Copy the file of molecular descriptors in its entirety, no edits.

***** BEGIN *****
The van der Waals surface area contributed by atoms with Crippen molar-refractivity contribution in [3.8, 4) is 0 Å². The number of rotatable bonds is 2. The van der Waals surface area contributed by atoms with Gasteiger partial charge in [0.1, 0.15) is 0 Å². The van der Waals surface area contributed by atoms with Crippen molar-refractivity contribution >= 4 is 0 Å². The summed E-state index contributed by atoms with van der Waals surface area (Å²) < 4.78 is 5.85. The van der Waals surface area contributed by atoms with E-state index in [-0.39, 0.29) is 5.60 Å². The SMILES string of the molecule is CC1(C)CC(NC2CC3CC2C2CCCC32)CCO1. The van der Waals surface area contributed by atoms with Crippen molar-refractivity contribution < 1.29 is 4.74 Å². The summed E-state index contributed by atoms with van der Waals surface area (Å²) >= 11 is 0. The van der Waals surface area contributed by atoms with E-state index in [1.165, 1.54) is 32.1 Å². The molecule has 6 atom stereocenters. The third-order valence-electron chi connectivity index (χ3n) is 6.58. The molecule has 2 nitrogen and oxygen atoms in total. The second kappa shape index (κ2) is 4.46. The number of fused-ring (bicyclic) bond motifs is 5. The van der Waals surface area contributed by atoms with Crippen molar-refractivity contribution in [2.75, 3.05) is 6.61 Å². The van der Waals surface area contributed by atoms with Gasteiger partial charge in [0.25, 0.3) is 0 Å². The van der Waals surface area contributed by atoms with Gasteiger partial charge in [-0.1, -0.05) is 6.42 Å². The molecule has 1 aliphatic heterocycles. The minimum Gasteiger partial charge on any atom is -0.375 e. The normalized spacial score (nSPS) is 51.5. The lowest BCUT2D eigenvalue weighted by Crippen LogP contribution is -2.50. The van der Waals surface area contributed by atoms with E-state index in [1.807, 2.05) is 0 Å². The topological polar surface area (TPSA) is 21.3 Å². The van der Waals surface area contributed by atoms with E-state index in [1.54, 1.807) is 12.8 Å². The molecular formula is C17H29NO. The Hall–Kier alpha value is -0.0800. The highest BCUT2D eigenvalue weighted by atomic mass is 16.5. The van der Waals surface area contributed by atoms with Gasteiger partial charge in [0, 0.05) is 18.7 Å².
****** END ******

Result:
The van der Waals surface area contributed by atoms with Crippen molar-refractivity contribution in [3.8, 4) is 0 Å². The number of rotatable bonds is 2. The van der Waals surface area contributed by atoms with Gasteiger partial charge in [0.1, 0.15) is 0 Å². The van der Waals surface area contributed by atoms with Crippen molar-refractivity contribution >= 4 is 0 Å². The summed E-state index contributed by atoms with van der Waals surface area (Å²) < 4.78 is 5.85. The van der Waals surface area contributed by atoms with E-state index in [-0.39, 0.29) is 5.60 Å². The SMILES string of the molecule is CC1(C)CC(NC2CC3CC2C2CCCC32)CCO1. The van der Waals surface area contributed by atoms with Crippen molar-refractivity contribution < 1.29 is 4.74 Å². The summed E-state index contributed by atoms with van der Waals surface area (Å²) >= 11 is 0. The van der Waals surface area contributed by atoms with E-state index in [1.165, 1.54) is 32.1 Å². The molecule has 6 atom stereocenters. The third-order valence-electron chi connectivity index (χ3n) is 6.58. The molecule has 2 nitrogen and oxygen atoms in total. The second kappa shape index (κ2) is 4.46. The number of fused-ring (bicyclic) bond motifs is 5. The van der Waals surface area contributed by atoms with Crippen molar-refractivity contribution in [2.75, 3.05) is 6.61 Å². The van der Waals surface area contributed by atoms with Gasteiger partial charge in [0.25, 0.3) is 0 Å². The van der Waals surface area contributed by atoms with Gasteiger partial charge in [-0.1, -0.05) is 6.42 Å². The molecule has 1 aliphatic heterocycles. The minimum Gasteiger partial charge on any atom is -0.375 e. The normalized spacial score (nSPS) is 51.5. The lowest BCUT2D eigenvalue weighted by Crippen LogP contribution is -2.50. The van der Waals surface area contributed by atoms with E-state index in [1.807, 2.05) is 0 Å². The topological polar surface area (TPSA) is 21.3 Å². The van der Waals surface area contributed by atoms with E-state index in [1.54, 1.807) is 12.8 Å². The molecular formula is C17H29NO. The Hall–Kier alpha value is -0.0800. The highest BCUT2D eigenvalue weighted by atomic mass is 16.5. The van der Waals surface area contributed by atoms with Gasteiger partial charge in [0, 0.05) is 18.7 Å².